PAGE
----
Eric: They don't spin down and spin up resources on demand. They just turn them on and let them go. They don't understand the data movement and how much they're putting into the Cloud. Or taking out and what that costs and how to optimize that. There's almost a generational gap in the way we think. Almost like when you had mainframe operators, and then we went to open systems. Trish, you don't have to agree or disagree. I know some of that's controversial.
Trish: I didn't think it was too controversial. You hit on something that is extremely important and something I definitely see. Frankly, I've seen it in my entire career. In security, it's the 2 million, 4 million, however many millions of people workforce shortage that you tend to see in organizations. It’s where we all know we have a massive security gap.
Trish: Prior to the Cloud, really gaining as much traction as it has in the last few years, that's existed. Now couple that with, "Okay, well, I just figured out on-prem security. Now, I have to think about this in a whole different way. Think about security, where my boundaries are changing. What I'm responsible for is changing." You hit the nail on the head that we don't have the resources we need in terms of skills and training.
Trish: There are tons of resources that are out there. But who in security goes, "Man, I have too much free time on my hands. I just wish I had more things to learn." People are struggling to do their regular normal day jobs. That’s a real challenge for organizations. Something that should be thought about if I'm going to make this massive investment, then put my critical assets somewhere.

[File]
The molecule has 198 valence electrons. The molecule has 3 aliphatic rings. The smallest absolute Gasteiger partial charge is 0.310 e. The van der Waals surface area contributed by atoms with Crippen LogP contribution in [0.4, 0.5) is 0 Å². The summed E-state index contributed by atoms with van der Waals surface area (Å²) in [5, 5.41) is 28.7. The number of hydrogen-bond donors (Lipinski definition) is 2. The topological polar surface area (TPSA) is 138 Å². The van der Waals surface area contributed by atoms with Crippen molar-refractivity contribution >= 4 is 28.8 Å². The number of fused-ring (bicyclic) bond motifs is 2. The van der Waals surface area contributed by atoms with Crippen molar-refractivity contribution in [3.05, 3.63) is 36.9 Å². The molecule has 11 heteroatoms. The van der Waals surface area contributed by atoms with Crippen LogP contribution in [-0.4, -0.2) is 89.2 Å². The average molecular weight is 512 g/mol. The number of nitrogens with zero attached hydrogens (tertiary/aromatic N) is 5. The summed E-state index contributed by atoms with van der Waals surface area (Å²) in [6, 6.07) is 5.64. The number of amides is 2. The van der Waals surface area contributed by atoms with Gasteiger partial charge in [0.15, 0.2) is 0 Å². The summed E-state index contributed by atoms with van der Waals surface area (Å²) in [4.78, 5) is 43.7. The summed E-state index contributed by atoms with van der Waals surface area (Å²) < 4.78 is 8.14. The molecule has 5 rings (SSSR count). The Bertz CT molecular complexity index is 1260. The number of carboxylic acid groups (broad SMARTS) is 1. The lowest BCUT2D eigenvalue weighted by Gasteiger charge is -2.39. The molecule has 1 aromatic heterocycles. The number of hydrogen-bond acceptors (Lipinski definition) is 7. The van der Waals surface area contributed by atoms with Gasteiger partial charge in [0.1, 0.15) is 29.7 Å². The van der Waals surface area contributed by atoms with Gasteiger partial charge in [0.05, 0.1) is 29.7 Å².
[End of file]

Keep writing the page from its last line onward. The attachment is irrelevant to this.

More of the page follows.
Embracing the Cloud
Trish: I want to make sure that I have the resources internally trained, educated. That they have the skills that they need, in order to make sure I maintain it over time. So I don't think that's controversial. I think that's actually a really important point that organizations do need to think about.
Carolyn: I know Trish that you talk a lot about threat intelligence. This whole episode, I'm just going to show my ignorance here. Tell me how that comes into play here. A good threat intelligence program, if that's the right term, does that help with embracing the Cloud?
Trish: I think you're on the nose. Threat intelligence program, totally fair way to say that, and Earth threat intel team, whatever you want to call it. I actually like calling it a program because I think a lot of times when organizations think about threat intelligence, they want to talk about IOCs. They want to say, "Integrate these IP addresses or these domains with whatever my security tools are. And then if there's a match I'm off and running," and that is part of threat intelligence and something that should be done.
Trish: When you think about threat intelligence, there's an opportunity to think about a little bit more strategically. It's one of my favorite things to talk about. So if you're looking at migrating to the Cloud using something like the MITRE attack framework, I'm thinking about not just what are the IOCs that I'm looking for. But, do I have the tools and techniques I need to have in place to detect the threats I want to face?
Carolyn: And IOC is an indicator of threat?
Indicator of Compromise